[to be augmented when strength allows]
The 2003 Pacifica constitution mandated four in-person Pacifica National Board meetings per calendar year. (It was amended 20July2015 for there to be between one & four. However, since June2015 there hasn’t been an in-person meet.)
And being a Pacifica meeting that requires public comment:
[n]o person shall be required, as a condition for attendance at any public meeting or to publicly comment, to register his/her name or to provide any other information. With the exception of telephone meetings, all public meetings of the Board and its committees shall include public comment periods. Public comment periods at Board meetings shall be not less than one hour, and at committee meetings, not less than one-half hour.https://pacifica.org/indexed_bylaws/art6sec7.html
“[N]ot less than”: so it can be more.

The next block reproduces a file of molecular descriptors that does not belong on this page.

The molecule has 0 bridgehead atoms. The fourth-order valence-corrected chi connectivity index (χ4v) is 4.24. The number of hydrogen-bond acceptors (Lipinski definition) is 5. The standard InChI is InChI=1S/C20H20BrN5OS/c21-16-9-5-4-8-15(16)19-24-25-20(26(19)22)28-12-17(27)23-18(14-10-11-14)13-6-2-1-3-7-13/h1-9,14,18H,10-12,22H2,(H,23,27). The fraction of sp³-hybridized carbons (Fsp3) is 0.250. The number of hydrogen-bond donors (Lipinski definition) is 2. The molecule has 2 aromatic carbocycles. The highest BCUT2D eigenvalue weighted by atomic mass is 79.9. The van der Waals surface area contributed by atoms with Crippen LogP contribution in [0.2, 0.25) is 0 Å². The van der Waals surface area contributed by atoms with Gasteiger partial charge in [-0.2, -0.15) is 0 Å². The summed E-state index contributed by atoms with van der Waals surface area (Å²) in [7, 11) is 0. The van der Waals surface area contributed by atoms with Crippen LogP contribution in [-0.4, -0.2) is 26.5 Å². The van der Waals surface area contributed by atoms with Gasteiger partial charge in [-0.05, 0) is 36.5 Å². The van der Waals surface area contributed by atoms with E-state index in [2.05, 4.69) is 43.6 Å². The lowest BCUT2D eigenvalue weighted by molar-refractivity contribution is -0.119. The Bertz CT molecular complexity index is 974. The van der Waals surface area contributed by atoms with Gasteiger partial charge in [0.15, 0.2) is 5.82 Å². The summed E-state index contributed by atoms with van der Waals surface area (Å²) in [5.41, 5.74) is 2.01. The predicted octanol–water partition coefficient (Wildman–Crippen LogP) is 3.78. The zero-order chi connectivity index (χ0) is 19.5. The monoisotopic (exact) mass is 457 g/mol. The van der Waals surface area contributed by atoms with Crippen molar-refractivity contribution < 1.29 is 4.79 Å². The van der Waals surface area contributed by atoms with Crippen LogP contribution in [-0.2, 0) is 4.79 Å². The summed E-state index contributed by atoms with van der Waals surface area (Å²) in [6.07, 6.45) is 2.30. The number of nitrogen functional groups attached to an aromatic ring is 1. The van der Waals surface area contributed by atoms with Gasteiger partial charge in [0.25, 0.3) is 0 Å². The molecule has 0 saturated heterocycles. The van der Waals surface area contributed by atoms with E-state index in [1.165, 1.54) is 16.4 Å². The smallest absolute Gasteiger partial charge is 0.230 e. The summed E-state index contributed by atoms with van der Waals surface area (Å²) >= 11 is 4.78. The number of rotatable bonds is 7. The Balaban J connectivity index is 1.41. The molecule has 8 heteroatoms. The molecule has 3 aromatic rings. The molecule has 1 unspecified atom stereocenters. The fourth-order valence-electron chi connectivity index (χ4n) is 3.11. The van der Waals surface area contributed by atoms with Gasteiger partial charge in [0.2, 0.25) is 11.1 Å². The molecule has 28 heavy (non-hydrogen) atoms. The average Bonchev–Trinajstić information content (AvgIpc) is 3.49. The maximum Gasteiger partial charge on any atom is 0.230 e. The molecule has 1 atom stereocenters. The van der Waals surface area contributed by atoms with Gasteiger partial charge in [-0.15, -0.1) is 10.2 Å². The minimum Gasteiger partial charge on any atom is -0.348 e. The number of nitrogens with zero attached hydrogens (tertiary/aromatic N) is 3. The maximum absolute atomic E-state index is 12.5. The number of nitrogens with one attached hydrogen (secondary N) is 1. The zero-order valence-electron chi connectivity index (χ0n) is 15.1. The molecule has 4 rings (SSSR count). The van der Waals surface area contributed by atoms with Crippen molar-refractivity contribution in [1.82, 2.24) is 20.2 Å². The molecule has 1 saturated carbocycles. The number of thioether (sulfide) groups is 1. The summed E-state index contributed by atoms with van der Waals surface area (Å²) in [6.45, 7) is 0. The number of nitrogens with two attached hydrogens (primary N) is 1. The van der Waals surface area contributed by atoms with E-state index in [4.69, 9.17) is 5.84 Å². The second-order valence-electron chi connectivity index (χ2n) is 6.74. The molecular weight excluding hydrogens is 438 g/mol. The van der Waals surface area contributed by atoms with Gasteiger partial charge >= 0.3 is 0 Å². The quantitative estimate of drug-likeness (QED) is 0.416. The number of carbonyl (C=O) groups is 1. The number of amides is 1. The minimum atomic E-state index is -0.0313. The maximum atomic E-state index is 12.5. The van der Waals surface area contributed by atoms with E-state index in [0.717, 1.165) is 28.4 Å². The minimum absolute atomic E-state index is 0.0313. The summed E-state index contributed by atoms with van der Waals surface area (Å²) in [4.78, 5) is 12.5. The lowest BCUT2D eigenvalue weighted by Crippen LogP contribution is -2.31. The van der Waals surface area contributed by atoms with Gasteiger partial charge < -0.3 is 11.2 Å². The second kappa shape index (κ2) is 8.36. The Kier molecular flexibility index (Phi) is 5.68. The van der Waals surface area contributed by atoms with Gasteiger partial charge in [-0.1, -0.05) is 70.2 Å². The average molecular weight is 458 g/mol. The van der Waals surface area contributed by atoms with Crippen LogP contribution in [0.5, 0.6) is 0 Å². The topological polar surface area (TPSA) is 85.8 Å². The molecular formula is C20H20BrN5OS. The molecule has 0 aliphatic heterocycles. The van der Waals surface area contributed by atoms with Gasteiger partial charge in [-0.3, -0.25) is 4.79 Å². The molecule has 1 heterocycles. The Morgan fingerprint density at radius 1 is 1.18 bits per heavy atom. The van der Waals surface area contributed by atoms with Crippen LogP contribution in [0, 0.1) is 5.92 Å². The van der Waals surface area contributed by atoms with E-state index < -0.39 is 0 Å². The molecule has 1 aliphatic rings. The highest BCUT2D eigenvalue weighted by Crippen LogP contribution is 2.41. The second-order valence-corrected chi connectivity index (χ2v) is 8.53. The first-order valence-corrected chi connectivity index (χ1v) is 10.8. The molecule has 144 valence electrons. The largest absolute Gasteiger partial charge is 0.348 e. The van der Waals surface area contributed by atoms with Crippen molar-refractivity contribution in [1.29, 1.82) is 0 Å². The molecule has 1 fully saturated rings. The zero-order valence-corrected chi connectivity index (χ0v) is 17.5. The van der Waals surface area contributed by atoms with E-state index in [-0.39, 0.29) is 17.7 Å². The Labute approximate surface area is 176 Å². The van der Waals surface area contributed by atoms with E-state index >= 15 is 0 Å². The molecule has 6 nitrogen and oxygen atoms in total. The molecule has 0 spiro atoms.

And if ‘there aren’t enough speakers’ for 30mins ÷ 90secs, or 2mins, then if only one person wants to talk out the 30mins then talk out they shall: the delegates are powerless . . . the delegates serve the members (& the other listeners), & the constitution is the instrument of the collective. Yes, the hierarchy, the relationship of superordination/subordination, isn’t what you think.
The first audiofile of public comment at a PNB meeting is from F27Jan2006, at a Hilton, Washington, DC area: https://kpftx.org/archives/pnb/pnb060127/pnb060127b.mp3 (~43mins). Some angry peeps – plus Duane Bradley. The then station manager of KPFT, started off with white privilege (he was playing away, you understand), before pushing advertising on Pacifica, using the euphemism “underwriting”, spinning a folksy spiel, welcoming spots for mom & pop stores (27:10). Way to go, Duane!
Swift on his heels was Richard Phelps (KPFA LSB Chair) – author of this retrospective, http://www.unitedforcommunityradio.org/?p=1388. Then Carolyn Birden (WBAI listener-delegate). Followed by Grigsby Hubbard, introduced by PNB Chair pro tem Dave Adelson (KPFK), as “the founder of WPFW” (35:55) – guess the historiography of Great Men envelopes PacificaWorld too. The audiofile ends with a WPFW listener, with a lament: “[w]here are the young people?” (41:41).